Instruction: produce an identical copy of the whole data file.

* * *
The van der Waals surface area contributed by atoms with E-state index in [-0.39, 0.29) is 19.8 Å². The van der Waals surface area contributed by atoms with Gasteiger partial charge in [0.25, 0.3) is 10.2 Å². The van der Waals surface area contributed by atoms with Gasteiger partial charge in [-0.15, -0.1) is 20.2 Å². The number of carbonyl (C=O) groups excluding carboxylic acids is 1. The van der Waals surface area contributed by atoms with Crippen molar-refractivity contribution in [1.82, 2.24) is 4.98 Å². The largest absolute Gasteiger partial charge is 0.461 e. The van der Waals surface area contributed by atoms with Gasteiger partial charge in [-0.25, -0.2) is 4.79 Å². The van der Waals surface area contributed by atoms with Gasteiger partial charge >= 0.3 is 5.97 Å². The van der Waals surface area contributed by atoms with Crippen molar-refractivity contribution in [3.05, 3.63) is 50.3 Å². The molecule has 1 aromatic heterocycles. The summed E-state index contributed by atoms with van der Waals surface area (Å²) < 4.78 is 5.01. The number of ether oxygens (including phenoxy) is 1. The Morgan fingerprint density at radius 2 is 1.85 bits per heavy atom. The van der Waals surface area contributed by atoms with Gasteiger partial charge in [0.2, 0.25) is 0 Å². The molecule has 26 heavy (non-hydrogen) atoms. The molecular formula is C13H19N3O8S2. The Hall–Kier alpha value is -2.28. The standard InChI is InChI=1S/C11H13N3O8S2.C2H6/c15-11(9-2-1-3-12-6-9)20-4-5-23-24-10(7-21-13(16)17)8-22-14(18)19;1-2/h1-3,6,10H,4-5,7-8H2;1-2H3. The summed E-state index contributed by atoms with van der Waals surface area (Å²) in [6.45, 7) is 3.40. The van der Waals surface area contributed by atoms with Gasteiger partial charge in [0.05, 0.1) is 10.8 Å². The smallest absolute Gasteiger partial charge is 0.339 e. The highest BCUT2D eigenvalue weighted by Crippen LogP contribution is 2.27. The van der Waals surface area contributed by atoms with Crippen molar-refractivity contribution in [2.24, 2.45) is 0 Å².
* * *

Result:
The van der Waals surface area contributed by atoms with E-state index in [-0.39, 0.29) is 19.8 Å². The van der Waals surface area contributed by atoms with Gasteiger partial charge in [0.25, 0.3) is 10.2 Å². The van der Waals surface area contributed by atoms with Gasteiger partial charge in [-0.15, -0.1) is 20.2 Å². The number of carbonyl (C=O) groups excluding carboxylic acids is 1. The van der Waals surface area contributed by atoms with Crippen molar-refractivity contribution in [1.82, 2.24) is 4.98 Å². The largest absolute Gasteiger partial charge is 0.461 e. The van der Waals surface area contributed by atoms with Gasteiger partial charge in [-0.25, -0.2) is 4.79 Å². The van der Waals surface area contributed by atoms with Gasteiger partial charge >= 0.3 is 5.97 Å². The van der Waals surface area contributed by atoms with Crippen molar-refractivity contribution in [3.05, 3.63) is 50.3 Å². The molecule has 1 aromatic heterocycles. The summed E-state index contributed by atoms with van der Waals surface area (Å²) < 4.78 is 5.01. The number of ether oxygens (including phenoxy) is 1. The Morgan fingerprint density at radius 2 is 1.85 bits per heavy atom. The van der Waals surface area contributed by atoms with Gasteiger partial charge in [0.2, 0.25) is 0 Å². The molecule has 26 heavy (non-hydrogen) atoms. The molecular formula is C13H19N3O8S2. The Hall–Kier alpha value is -2.28. The standard InChI is InChI=1S/C11H13N3O8S2.C2H6/c15-11(9-2-1-3-12-6-9)20-4-5-23-24-10(7-21-13(16)17)8-22-14(18)19;1-2/h1-3,6,10H,4-5,7-8H2;1-2H3. The summed E-state index contributed by atoms with van der Waals surface area (Å²) in [6.45, 7) is 3.40. The van der Waals surface area contributed by atoms with Gasteiger partial charge in [0.05, 0.1) is 10.8 Å². The smallest absolute Gasteiger partial charge is 0.339 e. The highest BCUT2D eigenvalue weighted by Crippen LogP contribution is 2.27. The van der Waals surface area contributed by atoms with Crippen molar-refractivity contribution in [2.24, 2.45) is 0 Å².